False Imprisonment – Rediscovering ‘Interrogation’ / Przesluchanie (Poland 1982 – 118 mins)

Posted in Rediscover by - April 01, 2015
False Imprisonment – Rediscovering ‘Interrogation’ / Przesluchanie (Poland 1982 – 118 mins)

Banned in its native country and having to wait 7 years before finally being released, the immensely powerful and sometimes disturbing Polish drama ‘Interrogation’ is a film that’s hard to forget, telling the story of a determined person who refuses to give in to the system, even when all hope is gone.

Cabaret singer Tonia (Krystyna Janda) is arrested by the secret police and thrown into a military prison after performing for local soldiers one night. Refusing to sign a confession which would incriminate a former lover, who is now a political prisoner, Tonia is subjected to a brutal regime of humiliation and torture, including near drowning in a cage. When her husband turns against her and has a divorce granted by the courts, she attempts suicide unsuccessfully. After a brief relationship with a prison officer, and having a child with him, she is told that she has to give up her baby for adoption. Not giving in, Tonia carries on believing that she will one day be released and, after spending five long years in prison, a new regime is suddenly brought in. Is there finally hope on the horizon for the mentally exhausted Tonia?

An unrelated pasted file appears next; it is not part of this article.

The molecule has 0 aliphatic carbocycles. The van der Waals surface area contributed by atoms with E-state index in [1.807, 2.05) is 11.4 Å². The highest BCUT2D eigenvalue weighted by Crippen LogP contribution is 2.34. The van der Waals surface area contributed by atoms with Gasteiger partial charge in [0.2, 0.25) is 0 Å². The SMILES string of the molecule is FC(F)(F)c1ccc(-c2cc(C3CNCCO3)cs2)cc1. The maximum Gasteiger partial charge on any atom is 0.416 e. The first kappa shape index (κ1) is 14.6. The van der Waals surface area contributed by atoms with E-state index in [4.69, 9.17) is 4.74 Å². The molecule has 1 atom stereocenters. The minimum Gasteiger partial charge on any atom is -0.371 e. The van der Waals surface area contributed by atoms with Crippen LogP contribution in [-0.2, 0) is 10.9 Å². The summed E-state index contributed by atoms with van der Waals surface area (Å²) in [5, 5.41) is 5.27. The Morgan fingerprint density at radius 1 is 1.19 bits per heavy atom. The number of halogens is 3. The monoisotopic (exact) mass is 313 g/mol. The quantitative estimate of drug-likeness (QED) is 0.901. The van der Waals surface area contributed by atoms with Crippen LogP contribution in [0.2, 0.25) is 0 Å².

Unreleased until the Eastern Bloc was disbanded in 1989, Writer-director Ryszard Bugajski had to smuggle the film out of the country in order for it to be seen. I remember stumbling across this controversial movie late one night many years ago on television. It was a tough watch and very grim at times, but it has stayed with me to this day, which says a lot about the power of the movie.

Krystyna Janda gives an astonishing performance as Tonia, and would go on to win the Best Actress award 8 years later, at the 1990 Cannes Film Festival. Janda’s subsequent work included ‘A Short Film about Killing’ (’87) and ‘The Decalogue II’ (’88), but it’s for this incredible performance that she is rightly remembered.

The scene I never forgot is the one in her crowded cell where a despairing Tonia bites into her wrist, puncturing a vein, which proceeds to spurt violently before dripping onto a cellmate, who immediately calls for help. But, as well as all the physical abuse, it’s the degree of psychological torment that is just as (or even more so) damaging to Tonia’s confused yet determined state. Nonetheless, throughout her long ordeal, her spirit is never crushed and she is willing to die rather than admit to her interrogator’s lies.

An unforgettable piece of cinema, ‘Interrogation’ is an outstanding movie about an innocent person refusing to give in, no matter how harshly they are treated. Although it’s certainly not for all tastes, it’s almost required viewing for those into hard-hitting cinema. Extremely well made and superbly acted, it’s maybe not a film that you are likely to return to too often, but it is an important one.

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